After Monaco, the Formula 1 World Championship heads for Baku, making it two street circuits in a row, although the two tracks don’t have much in common. Monaco is slow and twisty, to the extent that overtaking is almost impossible, whereas the stage for the Azerbaijan Grand Prix features the longest straight on the calendar, at 2.2 kilometres in length and all the races held here have seen around 40 overtaking moves.
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The Baku circuit is 6.003 kilometres long, with 12 left-hand corners and eight to the right. One unusual fact about the venue is that almost all of it is below sea level, as indeed is much of the city of Baku, with only turns 13 and 14 slightly higher. The most startling point on the track is the sharp left between the old city buildings at turn 8, where the track is so narrow that only one car at a time can get through.
Efficiency and power. As regards the aerodynamics of the car, the engineers have to find a configuration that is quick down the main straight while giving drivers enough downforce for the twisty parts in the first two sectors. Aerodynamic efficiency is therefore particularly important. The track surface also presents a challenge, being low grip and graining is a factor that has affected car performance in all the Grands Prix held here. There are two DRS zones, one between turns 2 and 3, the other on the start-finish straight.
Programme. The fifth Grand Prix to be held at Baku will run over 51 laps, a distance of 306.049 kilometres. There are two one-hour free practise sessions on Friday, at 12.30 local (10.30 CET) and 16 (14 CET). The final hour of free practise takes place on Saturday at 13 (11 CET) followed by qualifying at 16 (14 CET). The race gets underway on Sunday at 16 (14 CET).
Azerbaijan Grand Prix: facts & figures
The furthest back on the grid from which the Baku race has been won and indeed produced a podium finish. This dates back to 2017 when Daniel Ricciardo won. Apart from that year, even though this race has always featured plenty of overtaking, it has always been won from a front row start, twice from pole and once from second on the grid.
The number of tracks that have hosted at least two Grands Prix with different names. In 2016, the race in Baku was known as the European GP, before switching to Azerbaijan Grand Prix. Two tracks share the record of four different race names – Imola, with Italian, San Marino, Emilia Romagna and Made in Italy e dell’Emilia Romagna, and the Nürburgring, with German, European, Luxembourg and Eifel. Eight other tracks have hosted two different races: Brands Hatch, the British and European, Dijon, the French and Swiss; Indianapolis, with the 500 Miles race and the United States GP; Watkins Glen, the United States and United States East; Jerez de la Frontera, Spanish and European; Sakhir, Bahrain and Sakhir; Silverstone, British and 70th Anniversary of Formula 1 and Spielberg, which will again this year host the Austrian and Styrian Grands Prix.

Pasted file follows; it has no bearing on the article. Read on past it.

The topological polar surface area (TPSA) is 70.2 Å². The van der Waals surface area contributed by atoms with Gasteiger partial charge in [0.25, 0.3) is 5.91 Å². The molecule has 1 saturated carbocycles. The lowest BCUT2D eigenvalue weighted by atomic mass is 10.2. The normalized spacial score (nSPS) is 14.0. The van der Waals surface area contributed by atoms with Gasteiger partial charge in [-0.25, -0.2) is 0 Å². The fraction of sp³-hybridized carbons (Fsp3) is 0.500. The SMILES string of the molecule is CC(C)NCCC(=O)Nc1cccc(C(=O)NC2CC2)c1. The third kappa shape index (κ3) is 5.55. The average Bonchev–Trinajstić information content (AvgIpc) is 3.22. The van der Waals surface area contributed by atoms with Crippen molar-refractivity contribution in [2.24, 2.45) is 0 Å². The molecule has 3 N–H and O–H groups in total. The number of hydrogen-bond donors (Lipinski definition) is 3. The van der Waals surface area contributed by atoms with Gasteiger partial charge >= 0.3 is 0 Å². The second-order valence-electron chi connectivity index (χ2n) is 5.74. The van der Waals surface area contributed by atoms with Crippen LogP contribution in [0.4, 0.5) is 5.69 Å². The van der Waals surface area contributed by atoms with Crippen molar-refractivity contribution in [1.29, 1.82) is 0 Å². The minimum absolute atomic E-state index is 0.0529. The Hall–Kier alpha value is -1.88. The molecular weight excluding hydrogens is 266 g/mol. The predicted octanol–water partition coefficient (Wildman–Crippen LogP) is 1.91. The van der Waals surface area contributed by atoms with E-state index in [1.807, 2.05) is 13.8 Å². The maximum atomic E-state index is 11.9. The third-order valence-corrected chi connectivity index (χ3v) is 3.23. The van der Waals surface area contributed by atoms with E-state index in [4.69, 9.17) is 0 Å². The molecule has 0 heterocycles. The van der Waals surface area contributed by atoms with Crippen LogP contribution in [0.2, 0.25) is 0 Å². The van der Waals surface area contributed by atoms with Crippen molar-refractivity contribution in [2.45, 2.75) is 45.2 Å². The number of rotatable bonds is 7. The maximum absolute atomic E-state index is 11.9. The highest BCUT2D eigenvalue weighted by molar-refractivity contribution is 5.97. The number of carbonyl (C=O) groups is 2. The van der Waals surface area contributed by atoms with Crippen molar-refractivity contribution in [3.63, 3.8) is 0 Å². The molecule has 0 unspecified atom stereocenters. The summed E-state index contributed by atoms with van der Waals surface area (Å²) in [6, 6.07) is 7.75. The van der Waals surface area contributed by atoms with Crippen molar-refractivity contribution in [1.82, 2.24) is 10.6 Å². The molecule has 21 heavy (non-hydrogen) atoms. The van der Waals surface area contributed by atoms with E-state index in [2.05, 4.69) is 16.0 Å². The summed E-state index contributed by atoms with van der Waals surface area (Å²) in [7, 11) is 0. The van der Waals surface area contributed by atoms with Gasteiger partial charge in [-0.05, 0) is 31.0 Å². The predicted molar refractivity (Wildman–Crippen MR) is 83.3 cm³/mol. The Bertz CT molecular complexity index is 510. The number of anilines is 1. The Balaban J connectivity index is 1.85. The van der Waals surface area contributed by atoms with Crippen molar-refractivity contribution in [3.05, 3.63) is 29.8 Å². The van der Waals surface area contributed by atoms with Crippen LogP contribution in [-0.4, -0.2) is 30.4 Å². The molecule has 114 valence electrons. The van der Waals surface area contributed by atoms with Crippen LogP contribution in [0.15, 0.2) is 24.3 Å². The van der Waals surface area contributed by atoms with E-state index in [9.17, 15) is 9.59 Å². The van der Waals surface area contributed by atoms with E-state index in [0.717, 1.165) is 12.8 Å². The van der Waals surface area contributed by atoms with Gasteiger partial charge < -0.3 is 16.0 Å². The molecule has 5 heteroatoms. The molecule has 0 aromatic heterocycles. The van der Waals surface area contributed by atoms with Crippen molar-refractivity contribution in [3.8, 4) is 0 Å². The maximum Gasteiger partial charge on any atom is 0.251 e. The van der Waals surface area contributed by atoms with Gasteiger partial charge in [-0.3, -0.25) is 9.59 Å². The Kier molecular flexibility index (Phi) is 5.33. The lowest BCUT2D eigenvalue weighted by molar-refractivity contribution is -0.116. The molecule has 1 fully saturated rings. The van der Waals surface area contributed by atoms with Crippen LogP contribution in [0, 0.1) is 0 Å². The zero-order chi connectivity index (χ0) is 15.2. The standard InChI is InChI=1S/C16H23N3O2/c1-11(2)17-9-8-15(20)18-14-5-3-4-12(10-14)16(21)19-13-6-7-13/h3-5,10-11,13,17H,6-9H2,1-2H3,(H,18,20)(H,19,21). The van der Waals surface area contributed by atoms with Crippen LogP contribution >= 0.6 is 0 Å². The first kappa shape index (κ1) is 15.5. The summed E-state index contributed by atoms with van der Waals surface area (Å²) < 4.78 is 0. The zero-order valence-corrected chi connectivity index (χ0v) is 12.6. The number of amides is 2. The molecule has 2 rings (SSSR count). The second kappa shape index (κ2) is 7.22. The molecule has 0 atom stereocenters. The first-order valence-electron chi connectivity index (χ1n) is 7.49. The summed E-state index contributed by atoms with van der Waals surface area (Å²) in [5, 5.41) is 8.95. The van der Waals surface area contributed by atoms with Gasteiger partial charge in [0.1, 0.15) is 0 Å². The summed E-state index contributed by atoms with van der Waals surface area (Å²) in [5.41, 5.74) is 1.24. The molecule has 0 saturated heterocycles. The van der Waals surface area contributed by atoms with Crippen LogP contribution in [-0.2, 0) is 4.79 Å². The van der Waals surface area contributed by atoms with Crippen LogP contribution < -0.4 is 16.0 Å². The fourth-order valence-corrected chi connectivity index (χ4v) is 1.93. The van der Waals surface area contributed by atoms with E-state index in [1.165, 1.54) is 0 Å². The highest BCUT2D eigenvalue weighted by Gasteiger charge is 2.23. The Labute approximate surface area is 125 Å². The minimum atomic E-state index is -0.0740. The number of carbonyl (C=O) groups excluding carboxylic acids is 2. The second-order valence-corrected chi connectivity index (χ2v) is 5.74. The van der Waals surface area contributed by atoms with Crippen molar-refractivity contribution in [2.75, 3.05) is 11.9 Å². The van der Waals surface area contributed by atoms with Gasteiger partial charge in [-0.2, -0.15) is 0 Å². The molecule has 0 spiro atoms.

The non-permanent circuits that have hosted Formula 1 World Championship events to date. The newest on this list is actually Baku. The Vietnamese GP on a Hanoi street track was featured on the 2020 calendar, but the race did not take place. Towards the end of this F1 season, a Jeddah street circuit in Saudi Arabia will make its debut. Monaco is the non-permanent venue that has hosted the most races with 67 Grands Prix, followed by Spa-Francorchamps on 53, although, as from 2002, the Belgian track became a permanent facility and Montreal on 41.
The average number of overtaking moves in the Baku races. Helped by the very long main straight, overtaking is always on the cards in Azerbaijan. In 2016, in the first race, there were 62 passing moves, then 42 in 2017 and 50 in both 2018 and 2019.
1991. The year Azerbaijan became an independent state following the collapse of the Soviet Union, to be precise this took place on 25 December of that year. It is the youngest nation to host a Formula 1 race, equal with the Russian Federation, established on the same day.